From nucleus - winter 1992 - The Battle for our Minds - the Supernatural and Mental Illness [pp4-13]
Why write about Psychiatry and Christianity? Psychiatry is becoming increasingly relevant for all doctors. The importance of understanding the psychology of patients in all areas of medicine and surgery is being recognised. In the past, often the mind (or 'psyche') and body have been seen as separate, unrelated entities. Plato said 'This is the greatest error of our day in the treatment of the human body, that physicians separate the soul (=psyche) from the body'. What was true in Plato's time is still true today.
Traditionally Psychiatry is one area Christians shy away from. There are several issues which give rise to genuine concern. Montagu Barker, in a CMF publication discusses some of these issues: for example, the relativistic views of many psychiatrists are incompatible with Christian views of right and wrong.
This article, however, is to be concerned with another important issue, the Supernatural and mental illness. Along the way we hope to begin to see that the Bible has much to say on the subject of the sickness of the mind.
The mind features prominently in the Bible. The mind and heart are described as being cunning. God has given mankind over to a depraved mind which leads to death. We could perhaps all be described as being mentally sick. God gives new life to our minds, and our lives are to change by the renewing of our minds. We are told to think on good things, which is strangely similar to 'modern' ideas of cognitive therapy.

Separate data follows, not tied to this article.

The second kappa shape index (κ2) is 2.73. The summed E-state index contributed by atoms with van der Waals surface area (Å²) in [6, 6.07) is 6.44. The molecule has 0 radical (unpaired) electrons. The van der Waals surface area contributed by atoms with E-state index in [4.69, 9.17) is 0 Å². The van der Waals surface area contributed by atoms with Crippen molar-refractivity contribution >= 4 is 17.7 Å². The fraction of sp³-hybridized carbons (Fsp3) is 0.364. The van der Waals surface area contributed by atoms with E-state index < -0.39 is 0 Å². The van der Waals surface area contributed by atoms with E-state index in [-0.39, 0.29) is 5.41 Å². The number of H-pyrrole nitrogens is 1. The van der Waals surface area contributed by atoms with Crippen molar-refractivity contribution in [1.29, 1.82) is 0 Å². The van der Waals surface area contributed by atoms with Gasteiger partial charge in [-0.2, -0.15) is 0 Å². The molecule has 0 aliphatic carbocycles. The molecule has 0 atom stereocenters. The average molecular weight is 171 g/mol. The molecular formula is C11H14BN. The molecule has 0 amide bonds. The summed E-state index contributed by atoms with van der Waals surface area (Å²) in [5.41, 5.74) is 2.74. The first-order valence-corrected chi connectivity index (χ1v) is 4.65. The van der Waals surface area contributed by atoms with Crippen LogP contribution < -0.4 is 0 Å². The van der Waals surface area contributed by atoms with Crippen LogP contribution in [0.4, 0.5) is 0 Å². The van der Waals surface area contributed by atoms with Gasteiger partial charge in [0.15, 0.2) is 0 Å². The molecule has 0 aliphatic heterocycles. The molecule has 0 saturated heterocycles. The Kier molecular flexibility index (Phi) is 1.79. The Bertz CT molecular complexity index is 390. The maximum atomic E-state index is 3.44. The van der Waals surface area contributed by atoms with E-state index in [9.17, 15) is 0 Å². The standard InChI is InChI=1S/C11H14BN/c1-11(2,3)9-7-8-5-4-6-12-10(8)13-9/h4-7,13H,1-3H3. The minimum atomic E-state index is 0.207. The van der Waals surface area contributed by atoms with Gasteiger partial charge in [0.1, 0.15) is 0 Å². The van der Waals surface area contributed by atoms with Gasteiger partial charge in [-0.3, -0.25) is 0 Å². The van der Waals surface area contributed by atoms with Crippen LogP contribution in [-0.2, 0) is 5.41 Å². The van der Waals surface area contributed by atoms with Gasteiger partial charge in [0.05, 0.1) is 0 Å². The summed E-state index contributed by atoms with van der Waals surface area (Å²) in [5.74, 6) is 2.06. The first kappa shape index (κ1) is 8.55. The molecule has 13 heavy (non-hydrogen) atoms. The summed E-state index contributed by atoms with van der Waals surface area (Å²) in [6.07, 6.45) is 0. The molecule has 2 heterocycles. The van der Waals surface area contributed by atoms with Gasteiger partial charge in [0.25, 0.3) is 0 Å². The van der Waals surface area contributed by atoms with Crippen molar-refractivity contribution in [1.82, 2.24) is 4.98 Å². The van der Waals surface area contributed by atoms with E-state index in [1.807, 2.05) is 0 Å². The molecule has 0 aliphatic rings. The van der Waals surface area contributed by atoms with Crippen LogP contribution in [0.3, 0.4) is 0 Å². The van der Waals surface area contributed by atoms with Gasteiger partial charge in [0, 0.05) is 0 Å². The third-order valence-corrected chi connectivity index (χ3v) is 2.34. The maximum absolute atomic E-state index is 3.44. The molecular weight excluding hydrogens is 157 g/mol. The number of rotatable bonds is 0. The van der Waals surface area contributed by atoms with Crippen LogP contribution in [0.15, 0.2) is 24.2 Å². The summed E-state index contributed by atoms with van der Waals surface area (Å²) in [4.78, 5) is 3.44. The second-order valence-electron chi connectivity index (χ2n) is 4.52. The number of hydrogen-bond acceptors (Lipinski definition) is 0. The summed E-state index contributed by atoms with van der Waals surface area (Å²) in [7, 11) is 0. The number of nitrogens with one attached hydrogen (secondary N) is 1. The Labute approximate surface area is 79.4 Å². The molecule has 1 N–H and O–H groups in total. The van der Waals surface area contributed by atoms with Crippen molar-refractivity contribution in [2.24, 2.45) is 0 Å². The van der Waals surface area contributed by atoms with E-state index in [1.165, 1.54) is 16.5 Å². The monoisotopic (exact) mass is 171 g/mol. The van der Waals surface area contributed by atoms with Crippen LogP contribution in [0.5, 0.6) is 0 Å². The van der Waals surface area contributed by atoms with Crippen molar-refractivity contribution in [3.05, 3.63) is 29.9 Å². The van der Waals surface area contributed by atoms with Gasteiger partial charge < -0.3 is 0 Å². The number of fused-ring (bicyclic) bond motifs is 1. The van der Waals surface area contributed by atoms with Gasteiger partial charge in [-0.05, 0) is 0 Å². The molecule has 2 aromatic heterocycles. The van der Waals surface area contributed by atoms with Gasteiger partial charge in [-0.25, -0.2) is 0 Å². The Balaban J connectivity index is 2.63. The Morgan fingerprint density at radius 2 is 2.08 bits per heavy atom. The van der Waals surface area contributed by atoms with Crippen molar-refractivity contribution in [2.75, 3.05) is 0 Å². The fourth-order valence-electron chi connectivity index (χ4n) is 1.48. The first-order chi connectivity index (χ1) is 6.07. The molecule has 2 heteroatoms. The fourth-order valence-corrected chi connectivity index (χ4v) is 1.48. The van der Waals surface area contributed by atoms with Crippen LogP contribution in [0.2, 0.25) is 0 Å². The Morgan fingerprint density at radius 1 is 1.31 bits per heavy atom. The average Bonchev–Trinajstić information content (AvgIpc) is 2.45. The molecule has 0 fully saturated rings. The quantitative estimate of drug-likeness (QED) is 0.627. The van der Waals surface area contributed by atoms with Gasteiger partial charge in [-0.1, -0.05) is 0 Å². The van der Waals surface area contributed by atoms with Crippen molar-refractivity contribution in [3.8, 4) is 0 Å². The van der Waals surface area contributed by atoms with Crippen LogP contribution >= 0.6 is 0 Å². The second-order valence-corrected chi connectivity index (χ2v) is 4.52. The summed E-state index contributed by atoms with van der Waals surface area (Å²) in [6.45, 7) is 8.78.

Also, some people are described by others as being 'out of their minds'. The writer of Proverbs makes an astute observation that men with warped minds are despised. Anxiety and despair are also described. Minds can have doubts, be troubled, and have delusions.
In the last reference there seems to be a distinction made between delusions and the direct work of the occult, visions, divinations and idolatry. The two are however grouped in the same list. This may indicate that although distinct, the work of the occult and the delusions of men's minds are hard to separate fully. Can we identify what is mental illness, and what is spiritual?
The definition of delusions according to the Oxford Textbook of Psychiatry, is very specific. A delusion is an unshakeable belief, not based on reason which is incongruent with an individual's culture and background. When dealing with the subject of religious delusions, one has to consider what an average Christian believes. So the truth or falsehood of the belief is not the issue, but its 'normality'.
The belief in the demonic, or indeed our belief in God is therefore not delusional. It is possible that some symptoms of mental illness are actually demonic in origin. Voices heard in the head commenting on the sufferer in a hostile way, could perhaps be demons. That is not to say that such people are necessarily possessed. The devil's legions are all around us. It could well be that a biochemical problem in the brain causes an individual to be sensitive to a dimension we are not. This is speculation, and the alternative view that such phenomena are the product of a sick mind is certainly possible from this verse.